60yo Model Explains How He Stays Fit And Slim

“It kept me alive,” Eugene Charlesworth says, choking up as he remembers his transformation from a skinny kid to the Men’s Health model. “It kept me engaged, it kept me focused.”

In the midst of a mental health crisis, Douglas Matthews had only just started training in a gym for the first time at age 40. He feels that the gym helped save his life and that his experience is proof that there’s never been a better time to begin exercising.

“It was a really dark period in my life. I’d had enough and wasn’t sure if I wanted to continue living. My friend was very into the fitness scene and noticed that I was falling apart, so he invited me along with him. But I just kept going even though it looked like a lot of nonsense to me.”

He’s been doing it for years. Charlesworth says that, initially, he concentrated on compound training as a fast approach to get in shape and shed body fat – deadlifts, squats and clean and jerks. He began to develop trust in himself, confidence, and a helpful outlet for his difficulties as he saw his body change.

“You can give it all your aggression when you pick up the bar and grip it. It goes through the equipment like a bolt of lightning, then you do not take it out on others.”

Charlesworth’s regimen is still going strong at 60 years old, and he is much happier and healthier as a result. He claims the key to keeping his figure is working out every day, which he does since “training is like eating or breathing.”He’s not performed deadlifts in a while, but nevertheless, he’s had to make modifications to his routine, so while performing squats and clean and jerks that earned him a spot on MH’s radar are still present, deadlifts have been removed from the equation.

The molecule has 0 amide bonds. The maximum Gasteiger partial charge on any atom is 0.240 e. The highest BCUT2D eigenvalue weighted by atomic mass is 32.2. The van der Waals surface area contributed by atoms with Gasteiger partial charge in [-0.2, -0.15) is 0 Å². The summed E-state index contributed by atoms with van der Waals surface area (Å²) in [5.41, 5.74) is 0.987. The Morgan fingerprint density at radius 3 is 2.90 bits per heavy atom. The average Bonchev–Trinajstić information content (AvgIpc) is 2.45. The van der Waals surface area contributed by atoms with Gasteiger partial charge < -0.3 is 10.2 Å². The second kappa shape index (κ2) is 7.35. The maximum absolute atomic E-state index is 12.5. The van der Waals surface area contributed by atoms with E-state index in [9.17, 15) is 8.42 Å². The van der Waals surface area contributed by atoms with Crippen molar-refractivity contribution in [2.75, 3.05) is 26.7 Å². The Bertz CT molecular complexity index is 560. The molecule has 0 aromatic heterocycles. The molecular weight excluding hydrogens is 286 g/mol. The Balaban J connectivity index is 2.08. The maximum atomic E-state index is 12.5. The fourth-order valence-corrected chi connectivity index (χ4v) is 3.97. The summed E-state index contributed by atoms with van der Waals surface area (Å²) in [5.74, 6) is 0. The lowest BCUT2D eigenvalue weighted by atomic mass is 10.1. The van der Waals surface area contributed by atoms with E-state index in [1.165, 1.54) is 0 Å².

“It’s just too dangerous as the body becomes more brittle and the muscles tear more readily as you grow older,” he adds. “Plus, injuries take much longer to heal.”

Charlesworth’s exercise routine has gotten more vigorous as he gets older, and he advises other men to do the same. “As we grow older, we tend to become a lot less active, so maintaining your cardio is critical,” he adds.

While Charlesworth’s training has changed in the last 15 years, he thinks that the fitness industry hasn’t. He feels sorry for the fact that there is no diversity in the gym and isn’t a fan of the notion that he is essentially alone (almost) among pensioners in the weights room. He believes exercise’s potential in terms of mental health has not been fully realized, and that more must be done to make gyms accessible for all people.

“There’s no plan for anybody else. It hasn’t changed in 15 years, and it’s gotten much worse. I want to assist those who are hesitant to step into a gym,” he says. “I’m really frustrated that we have so many gyms, but they’re unappealing to so many people.”

To avoid this, he urges gym members to be polite to newcomers, greet the person close to you and “stop walking around the gym like you have two carpets underneath your arms.” 

He has this message for anyone frightened by gyms crowded with people who – frankly – resemble him: “Don’t be fooled by a person’s appearance into believing they have the ideal existence. Mental health is just as essential. Do you want to be able to function and be happy, or do you wish to have nice abs and be mentally unstable? The gym is not only about pumping iron; it guided me in the right direction when I was on the verge of following a bad path.”

And how will Eugene be celebrating his 60th birthday? Of course, with a cruise. “I’m already smiling because I can envision myself strolling the ship at age 60 – and I’ll be wearing Speedos,” he chuckles.

Author: Steven Sinclaire

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